Salt Gradient Modulation of MicroRNA Translocation through a Biological Nanopore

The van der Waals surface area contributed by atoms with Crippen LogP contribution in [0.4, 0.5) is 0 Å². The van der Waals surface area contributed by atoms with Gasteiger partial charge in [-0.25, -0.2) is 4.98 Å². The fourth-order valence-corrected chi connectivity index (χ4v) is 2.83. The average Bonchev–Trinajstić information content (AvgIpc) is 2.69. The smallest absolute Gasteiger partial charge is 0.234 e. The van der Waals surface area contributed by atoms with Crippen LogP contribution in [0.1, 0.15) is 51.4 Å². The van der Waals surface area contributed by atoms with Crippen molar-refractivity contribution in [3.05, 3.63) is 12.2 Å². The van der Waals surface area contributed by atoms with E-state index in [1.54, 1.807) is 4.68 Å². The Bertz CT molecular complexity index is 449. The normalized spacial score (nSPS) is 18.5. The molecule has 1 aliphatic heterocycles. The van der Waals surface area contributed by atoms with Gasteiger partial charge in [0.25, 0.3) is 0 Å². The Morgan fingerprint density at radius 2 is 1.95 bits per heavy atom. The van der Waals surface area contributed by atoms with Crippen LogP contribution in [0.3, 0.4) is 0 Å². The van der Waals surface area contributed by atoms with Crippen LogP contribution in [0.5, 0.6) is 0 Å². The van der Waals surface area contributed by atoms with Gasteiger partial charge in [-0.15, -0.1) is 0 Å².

In resistive pulse sensing of microRNA biomarkers, selectivity is achieved with polynucleotide-extended DNA probes, with the unzipping of a miRNA–DNA duplex in the nanopore recorded as a resistive current pulse. As the assay sensitivity is determined by the pulse frequency, we investigated the effect of cis/trans electrolyte concentration gradients applied over α-hemolysin nanopores. KCl gradients were found to exponentially increase the pulse frequency, while reducing the preference for 3′-first pore entry of the duplex and accelerating duplex unzipping, all manifestations of an enhanced electrophoretic force. Unlike silicon nitride pores, a counteracting contribution from electro-osmotic flow along the pore wall was not apparent. Significantly, a gradient of 0.5/4 M KCl increased the pulse frequency ∼60-fold with respect to symmetrical 1 M KCl, while the duplex dwell time in the nanopore remained acceptable for pulse detection and could be extended by LiCl addition. Steeper gradients caused lipid bilayer destabilization and pore instability, limiting the total number of recorded pulses. The 8-fold KCl gradient enabled a linear relationship between pulse frequency and miRNA concentration for the range of 0.1–100 nM. This work highlights differences between biological and solid-state nanopore sensing and provides strategies for subnanomolar miRNA quantification with bilayer-embedded porins.